June 08, 2018
They're four of the biggest names on the internet -- and right now, they have one thing in common: a dangerous partnership with SPLC. Facebook, Google, Amazon, and Twitter are no lightweights when it comes to market influence, so the news they're all leaning (in some way or another) on the extremists at Southern Poverty Law Center is giving conservatives plenty to think about.
The Daily Caller, the same outlet who broke the story about Google's cozy relationship with SPLC, did some digging and discovered that America's most recognizable search engine was just the tip of the technology iceberg. On some level, Facebook, Amazon, and Twitter also rely on Morris Dees's embarrassment of an organization, despite the fresh wave of skepticism over -- not just SPLC's legitimacy, but its shady business dealings. For the first time since the FBI, U.S. Army, and Obama Justice Department distanced themselves from Dees's group, the SPLC seems to have found a home at these companies, filtering out – or, more accurately, shutting down -- anything it deems hateful (which, based on its past labeling, could include anyone from House Majority Whip Steve Scalise, R-La., to Housing and Urban Development Secretary Ben Carson).
It's been quite a comeback story for an organization that, just last year helped inspire a gunman to attack a congressional baseball practice – and before that, gave Floyd Corkins directions to FRC's office for another shooting. Of course, SPLC, which has struggled to regain its legitimacy, got some help from heavyweights like Apple and JP Morgan – both of whom sank hundreds of thousands of dollars into the group's progressive hit operation. Now, they stand to silence even more conservatives, working not-so-undercover to weed out dialogue on social media and America's largest retailer.
Amazon, by far the biggest advocate of SPLC, made no bones about its relationship, insisting it gives the organization carte blanche to police people as it sees fit. And police it has, particularly in the Amazon Smile program, which just dropped a mainstream legal defense group – Alliance Defending Freedom – from its list of approved charities. ADF, Amazon explained, was blocked for being a "hate group." A "hate group," incidentally, that just won a blockbuster case at the Supreme Court this week. Still, an Amazon spokeswoman said, "We remove organizations that the SPLC deems as ineligible." No questions asked. When the Daily Caller pushed for an explanation, she said, "because we don't want to be biased whatsoever," said the spokeswoman.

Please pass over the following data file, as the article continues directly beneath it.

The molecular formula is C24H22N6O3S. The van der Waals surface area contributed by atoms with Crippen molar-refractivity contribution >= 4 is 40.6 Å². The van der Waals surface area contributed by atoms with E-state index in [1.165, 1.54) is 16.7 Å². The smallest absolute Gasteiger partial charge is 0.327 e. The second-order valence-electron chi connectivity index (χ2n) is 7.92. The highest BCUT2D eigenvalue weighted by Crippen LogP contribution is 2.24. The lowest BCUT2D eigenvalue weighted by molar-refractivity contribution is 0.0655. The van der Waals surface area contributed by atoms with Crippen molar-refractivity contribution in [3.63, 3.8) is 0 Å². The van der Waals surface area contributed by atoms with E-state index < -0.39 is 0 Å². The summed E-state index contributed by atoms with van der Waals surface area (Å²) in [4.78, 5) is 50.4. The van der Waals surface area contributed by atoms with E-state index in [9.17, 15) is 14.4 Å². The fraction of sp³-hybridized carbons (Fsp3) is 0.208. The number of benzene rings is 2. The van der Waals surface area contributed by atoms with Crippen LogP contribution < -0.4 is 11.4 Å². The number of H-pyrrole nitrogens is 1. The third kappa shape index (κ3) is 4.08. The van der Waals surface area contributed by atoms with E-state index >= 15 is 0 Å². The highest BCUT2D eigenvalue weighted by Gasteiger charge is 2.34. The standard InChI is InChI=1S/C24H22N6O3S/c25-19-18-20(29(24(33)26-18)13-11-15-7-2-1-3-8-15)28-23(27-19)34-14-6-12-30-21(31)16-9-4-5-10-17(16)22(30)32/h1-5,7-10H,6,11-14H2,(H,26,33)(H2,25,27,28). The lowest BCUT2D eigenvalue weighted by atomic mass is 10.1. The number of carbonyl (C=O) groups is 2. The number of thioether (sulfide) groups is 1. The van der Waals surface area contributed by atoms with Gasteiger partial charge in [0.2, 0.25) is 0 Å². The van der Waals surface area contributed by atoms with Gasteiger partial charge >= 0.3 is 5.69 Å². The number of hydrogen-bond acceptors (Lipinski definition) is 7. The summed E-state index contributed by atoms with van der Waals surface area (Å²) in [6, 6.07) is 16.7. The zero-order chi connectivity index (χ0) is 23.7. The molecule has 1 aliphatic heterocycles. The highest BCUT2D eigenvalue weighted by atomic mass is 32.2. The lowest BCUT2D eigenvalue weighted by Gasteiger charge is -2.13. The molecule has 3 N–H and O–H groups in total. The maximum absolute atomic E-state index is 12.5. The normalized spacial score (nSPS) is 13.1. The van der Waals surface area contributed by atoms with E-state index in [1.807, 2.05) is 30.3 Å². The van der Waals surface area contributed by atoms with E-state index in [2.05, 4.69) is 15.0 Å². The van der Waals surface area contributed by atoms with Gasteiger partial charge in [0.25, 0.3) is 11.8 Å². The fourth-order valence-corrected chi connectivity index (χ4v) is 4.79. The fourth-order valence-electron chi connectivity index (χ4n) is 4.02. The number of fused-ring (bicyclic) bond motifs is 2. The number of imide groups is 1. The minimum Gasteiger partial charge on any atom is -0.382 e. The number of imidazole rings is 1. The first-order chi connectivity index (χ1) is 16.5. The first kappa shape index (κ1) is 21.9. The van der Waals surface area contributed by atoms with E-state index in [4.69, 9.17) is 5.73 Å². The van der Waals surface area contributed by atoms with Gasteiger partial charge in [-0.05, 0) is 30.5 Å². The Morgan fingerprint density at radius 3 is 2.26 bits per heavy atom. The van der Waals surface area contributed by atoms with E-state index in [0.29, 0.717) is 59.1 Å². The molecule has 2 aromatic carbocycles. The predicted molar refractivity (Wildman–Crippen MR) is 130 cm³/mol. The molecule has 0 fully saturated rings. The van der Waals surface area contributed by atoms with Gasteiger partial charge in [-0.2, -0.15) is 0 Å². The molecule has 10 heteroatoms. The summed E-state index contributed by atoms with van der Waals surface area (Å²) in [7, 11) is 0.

If it's bias they're worried about, then what on earth are they doing with an organization that even Politico argues "abuses its position as an arbiter of hatred?" Politico's Ben Schreckinger, like the Wall Street Journal, became suspicious of the former "civil rights group" when it started "labeling legitimate players 'hate groups' and 'extremists' to keep the attention of its liberal donors and grind a political ax." As more and more conservatives find themselves on the losing end of political correctness, people want to know: why would anyone – let alone Amazon or Google – trust SPLC to treat their users fairly?
Facebook, for its part, seemed less enthusiastic about SPLC's involvement, insisting that they aren't nearly as reliant on Dees's group as the other three. "The SPLC is on a list of 'external experts and organizations' that Facebook works with 'to inform our hate speech policies,' Facebook's Ruchika Budhraja told the Daily Caller. "Budhraja emphasized that Facebook's definition of 'hate group' is distinct from the SPLC's definition and said that Facebook consults with groups across the political spectrum.
"We have our own process and our processes are different and I think that's why we get the criticism [from the SPLC], because organizations that are hate organizations by their standards don't match ours," Budhraja said. "That doesn't mean that we don't have a process in place, and that definitely doesn't mean we want the platform to be a place for hate but we aren't going to map to the SPLC's list or process."
That doesn't sit too well with SPLC, who last month took a major swipe Facebook for not doing enough to stop the wave of supposed anti-Muslim sentiment. "While Facebook has made strides in removing hateful content with anti-Muslim hate," the group argues, "it faces a challenge that infects all of American society. In the end, the company will have to decide what it values most. Today, anti-Muslim content finds a home on Facebook."
Dennis Prager describes the SPLC as an anti-hate group that is a hate group. No wonder conservatives are banding together to call for "equal treatment on tech and social media" -- something these companies are ensuring is much easier said than done.
Tony Perkins' Washington Update is written with the aid of FRC senior writers.